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Dangerous methods

Eye on the Oscars: Directors' Roundup 2012

For helmers, 2011 was a year of novelty. Even the best-known contempo filmmakers found themselves forging new trails or adopting new technologies — and competing for year-end kudos as a result.

All of the directorial achievements dominant in early critics-circle tallies seemed determined to prove a point:

Martin Scorsese’s headfirst plunge into “Hugo” showed off 3D’s capacity for depth perception of emotion and character.

Michel Hazanavicius’ U.S. visit mined the long-ignored realm of shimmering silent film with “The Artist.”

Nicolas Winding Refn pumped high-octane life into the existential 1970s road genre with “Drive.”

The unpredictable Terrence Malick veered ever further from linear narrative, convinced that 1950s boyhood nostalgia woven with footage of dinosaurs ruling the earth could reveal the roots of “The Tree of Life.”

Even Steven Spielberg, whose “War Horse” couldn’t have been more in his comfort zone, went the novelty route by also taking on his first animated feature, “The Adventures of Tintin.”

Veterans, even those working within their wheelhouse, took chances and tested themselves. In “Midnight in Paris,” Woody Allen made greater use of real-life figures than ever before, juxtaposing 1920s literati with tense moderns in an echo of his magical-realist New Yorker pieces. Alexander Payne, having traveled westward to Napa for “Sideways,” veered further west for “The Descendants,” finding the same quirky decency among the Hawaiians as his fellow Nebraskans.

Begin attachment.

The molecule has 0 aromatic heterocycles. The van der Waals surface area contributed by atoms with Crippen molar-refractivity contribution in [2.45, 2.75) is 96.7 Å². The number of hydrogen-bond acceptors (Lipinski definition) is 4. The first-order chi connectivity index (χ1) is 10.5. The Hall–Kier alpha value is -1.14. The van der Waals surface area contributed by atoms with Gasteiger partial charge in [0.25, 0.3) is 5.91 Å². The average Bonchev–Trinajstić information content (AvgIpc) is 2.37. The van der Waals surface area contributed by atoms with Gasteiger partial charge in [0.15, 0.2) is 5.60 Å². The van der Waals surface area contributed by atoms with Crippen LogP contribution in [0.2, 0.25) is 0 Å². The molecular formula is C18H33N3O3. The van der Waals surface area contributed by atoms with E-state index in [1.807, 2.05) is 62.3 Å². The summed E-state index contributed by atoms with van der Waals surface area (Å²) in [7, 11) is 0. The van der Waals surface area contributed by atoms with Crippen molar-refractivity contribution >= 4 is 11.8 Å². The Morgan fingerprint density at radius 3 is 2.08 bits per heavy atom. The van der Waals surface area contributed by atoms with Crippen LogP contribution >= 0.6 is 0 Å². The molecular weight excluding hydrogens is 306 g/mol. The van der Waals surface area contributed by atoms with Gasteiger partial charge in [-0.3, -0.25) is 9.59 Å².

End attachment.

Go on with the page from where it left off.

Stephen Daldry gambled Americans were ready to embrace the emotional legacy of 9/11 in “Extremely Loud & Incredibly Close,” Clint Eastwood that they’d be willing to confront the man behind the ideology in “J. Edgar.”

Also, 2011 was a year of firsts. David Fincher took on his first remake in the powerful “The Girl With the Dragon Tattoo,” and “Tinker Tailor Soldier Spy” helmer Tomas Alfredson’s worked for the first time in English. Both adapted to the geography with distinction.

Filmmakers at the beginning of their careers made an impact far beyond their nominal track record. Tate Taylor (“The Help”) and Bennett Miller (“Moneyball”) took to the scope of big-studio filmmaking as if they’d been managing it for years. Mike Mills sensitively explored a father and son’s secret desires in “Beginners.” J.C. Chandor pointedly revealed the heart of Gotham’s financial darkness in “Margin Call,” Steve McQueen and Dee Rees its sexual subculture with, respectively, “Shame” and “Pariah.”

May our best filmmakers continue to push the envelope.

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